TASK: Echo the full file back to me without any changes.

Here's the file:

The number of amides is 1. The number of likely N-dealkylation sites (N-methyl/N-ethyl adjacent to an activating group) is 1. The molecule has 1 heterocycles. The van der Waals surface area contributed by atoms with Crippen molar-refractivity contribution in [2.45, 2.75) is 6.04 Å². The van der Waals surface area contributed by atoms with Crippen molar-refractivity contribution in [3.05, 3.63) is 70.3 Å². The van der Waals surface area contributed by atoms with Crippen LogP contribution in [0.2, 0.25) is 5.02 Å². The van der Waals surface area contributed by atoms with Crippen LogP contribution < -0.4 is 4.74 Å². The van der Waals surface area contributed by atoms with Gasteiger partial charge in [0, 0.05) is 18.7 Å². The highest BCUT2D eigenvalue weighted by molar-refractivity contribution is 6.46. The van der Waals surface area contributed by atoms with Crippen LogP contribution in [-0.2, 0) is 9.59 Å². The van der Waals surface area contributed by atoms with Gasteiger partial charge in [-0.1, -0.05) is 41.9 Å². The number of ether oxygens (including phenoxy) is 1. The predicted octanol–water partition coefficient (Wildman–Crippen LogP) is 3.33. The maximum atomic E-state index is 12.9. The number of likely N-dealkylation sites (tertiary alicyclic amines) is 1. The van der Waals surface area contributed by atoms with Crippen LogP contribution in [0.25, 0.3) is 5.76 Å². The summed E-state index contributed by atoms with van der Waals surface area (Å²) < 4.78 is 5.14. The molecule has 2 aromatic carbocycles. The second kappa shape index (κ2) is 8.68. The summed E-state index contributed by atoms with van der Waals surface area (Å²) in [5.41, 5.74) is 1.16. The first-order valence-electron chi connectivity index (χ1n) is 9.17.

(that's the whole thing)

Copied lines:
The number of amides is 1. The number of likely N-dealkylation sites (N-methyl/N-ethyl adjacent to an activating group) is 1. The molecule has 1 heterocycles. The van der Waals surface area contributed by atoms with Crippen molar-refractivity contribution in [2.45, 2.75) is 6.04 Å². The van der Waals surface area contributed by atoms with Crippen molar-refractivity contribution in [3.05, 3.63) is 70.3 Å². The van der Waals surface area contributed by atoms with Crippen LogP contribution in [0.2, 0.25) is 5.02 Å². The van der Waals surface area contributed by atoms with Crippen LogP contribution < -0.4 is 4.74 Å². The van der Waals surface area contributed by atoms with Gasteiger partial charge in [0, 0.05) is 18.7 Å². The highest BCUT2D eigenvalue weighted by molar-refractivity contribution is 6.46. The van der Waals surface area contributed by atoms with Crippen LogP contribution in [-0.2, 0) is 9.59 Å². The van der Waals surface area contributed by atoms with Gasteiger partial charge in [-0.1, -0.05) is 41.9 Å². The number of ether oxygens (including phenoxy) is 1. The predicted octanol–water partition coefficient (Wildman–Crippen LogP) is 3.33. The maximum atomic E-state index is 12.9. The number of likely N-dealkylation sites (tertiary alicyclic amines) is 1. The van der Waals surface area contributed by atoms with Crippen LogP contribution in [0.25, 0.3) is 5.76 Å². The summed E-state index contributed by atoms with van der Waals surface area (Å²) < 4.78 is 5.14. The molecule has 2 aromatic carbocycles. The second kappa shape index (κ2) is 8.68. The summed E-state index contributed by atoms with van der Waals surface area (Å²) in [5.41, 5.74) is 1.16. The first-order valence-electron chi connectivity index (χ1n) is 9.17.